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one on the right is a geared DC brushed motor. You may
be surprised to learn that the stepper motor shown is
significantly less powerful than the smaller DC motor next
to it. At six volts, the stepper motor probably cannot reliably
run faster than about 50 RPM, whereas the DC motor runs
happily at 250 RPM.
Because of the nature of a stepper motor, it will
actually get weaker as you increase its speed — much
weaker unless you employ carefully designed power circuits
and use PWM (known as a chopper in stepper jargon) to
power the motor. These circuits are commonly used with
stepper motors that run CNC routers and similar tools.
As you have surmised by now, I don't recommend
stepper motors for your balancing robot. They will be
heavy, power hungry, and possibly not fast enough without
a lot of engineering dedicated to their drivers. You will get
much better performance (and probably faster success)
with the DC motor and encoders.
Q. I have had my Roomba for maybe three years now, and have noticed that it has gradually gotten less and less running time on a charge. I leave my
Roomba on its charger when I am not sending it out
cleaning my rooms.
I have also noticed that my battery pack gets very
warm after it has been on the charger for a while. What is
wrong and how can I fix it to get my vacuum cleaner back
on the job?
A. You don't say what type of Roomba you have. At 3+ years old, you could have either a NiCd battery pack or a newer higher capacity NiMH pack. Regardless,
the symptoms that you describe point clearly to a damaged
battery pack that has probably been losing cells. This power
loss is very typical of a battery pack that has been abused
by a cheap charging circuit. Leaving the Roomba plugged in
allows the charger to continually trickle charge your pack.
As more current is absorbed initially, the battery gains
charge. After it has become charged, if the charge voltage
is still there you begin over-charging the cells and they get
warm. Then, they get hot and start taking on damage. I
would have thought that iRobot would put a more
sophisticated charger in their robots, but, maybe not. You
have a few options to fix your problem:
1) Buy a replacement battery pack. This will fix your
problem, but it is likely the most expensive solution.
2) Find and replace the damaged cells in your pack.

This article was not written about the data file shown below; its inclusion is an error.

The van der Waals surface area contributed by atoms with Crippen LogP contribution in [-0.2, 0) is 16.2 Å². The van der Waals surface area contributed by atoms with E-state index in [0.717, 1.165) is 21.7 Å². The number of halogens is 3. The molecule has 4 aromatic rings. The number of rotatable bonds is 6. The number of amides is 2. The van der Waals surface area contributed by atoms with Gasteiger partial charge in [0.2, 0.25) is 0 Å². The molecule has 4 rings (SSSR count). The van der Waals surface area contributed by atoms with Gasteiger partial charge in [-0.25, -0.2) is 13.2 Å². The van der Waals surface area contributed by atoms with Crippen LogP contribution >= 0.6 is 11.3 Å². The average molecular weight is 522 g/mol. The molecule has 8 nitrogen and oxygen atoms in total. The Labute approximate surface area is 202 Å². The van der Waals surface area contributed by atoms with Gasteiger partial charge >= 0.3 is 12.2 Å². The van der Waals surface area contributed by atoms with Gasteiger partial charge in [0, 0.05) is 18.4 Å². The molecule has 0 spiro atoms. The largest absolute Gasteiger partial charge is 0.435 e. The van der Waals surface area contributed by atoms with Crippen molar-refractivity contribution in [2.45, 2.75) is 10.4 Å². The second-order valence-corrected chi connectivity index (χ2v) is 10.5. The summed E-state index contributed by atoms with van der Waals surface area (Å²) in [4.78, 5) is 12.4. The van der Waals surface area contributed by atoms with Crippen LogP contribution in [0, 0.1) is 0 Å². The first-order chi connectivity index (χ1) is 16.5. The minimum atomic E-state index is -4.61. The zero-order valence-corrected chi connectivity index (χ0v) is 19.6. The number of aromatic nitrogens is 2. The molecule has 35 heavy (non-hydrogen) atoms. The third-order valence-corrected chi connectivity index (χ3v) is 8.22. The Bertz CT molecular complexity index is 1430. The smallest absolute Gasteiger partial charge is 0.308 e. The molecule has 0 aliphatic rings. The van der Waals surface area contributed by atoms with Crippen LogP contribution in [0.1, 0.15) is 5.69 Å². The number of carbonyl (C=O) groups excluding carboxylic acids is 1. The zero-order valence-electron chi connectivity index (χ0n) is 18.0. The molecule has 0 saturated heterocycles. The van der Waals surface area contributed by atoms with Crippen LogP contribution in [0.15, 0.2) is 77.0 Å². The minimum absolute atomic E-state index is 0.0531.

There may be more than one bad cell. This will
mean that some cells will be "fresher" than others,
and it may speed the demise of more cells in the
3) Build a new pack using some other technology that
doesn't use the Roomba's internal battery charger.
Solution #1 will be the easiest way to get your Roomba
up and running again. As stated, it will also be the most
certain and the most expensive solution. Everything in the
real world revolves around three related forces: time,
money, and effort. If you don't have the time or a way to
expend the effort, then money will solve your problem.
Solution #2 works well if you have the time (but not
the money) to crack open the pack and find the bad cells.
All you need is a voltmeter.
Measure across each cell. I am willing to bet that most
of the cells will be 1.4V (fully charged), but one or more
will measure at a very low voltage — perhaps even 0V.
These are the damaged cells you will need to replace.
Find cells with a similar rating (the pack will have its
mAh — milliamp hour — rating printed on it). This is the size
of the cell you are using. My guess is that you have a NiCd
(Nickel Cadmium) pack. Look for battery cell retail sellers.
The real hassle will be soldering them to their mates in
the cell. I just use needle-nosed pliers to pop the thin metal
tabs from the bad cells and solder these tabs onto the new
cells. I recommend using a fine file to scrape off the
coating on the poles of your new cells. They won't hold
solder well until you do that.
Solution #3 may or may not be cost-effective and is
certainly the most time-consuming way to fix your problem.
So, of course, that is what I did when my Roomba did the
same thing as yours! Here is how I replaced my Rooba
I always scour the Internet looking for interesting deals,
and this year I found someone selling off a bunch of 2,400
mAh Lithium-Ion rechargeable cells for cheap. I bought a
couple dozen thinking that I could make some powerful
robot packs with them. These were the big cylindrical cells,
not LiPo (Lithium-Polymer) flat packs. They looked like they
would fit, so, a project was born!
First, I had to remove the old pack from the case. The
screws in this pack required a triangular bit to get them
out. This is no barrier to a dedicated hacker! I found a hex
bit for one of my old multi-tools that I didn't care about, so
I went to the bench and ground it into a triangle shape.
Eight screws were now sitting in a cup, but ... surprise, the
lid was also glued on!
Okay, this is another challenge to my determination. I
scored the glue with a hobby knife and used a flat-blade
screwdriver to "pop" a corner, then worked around the
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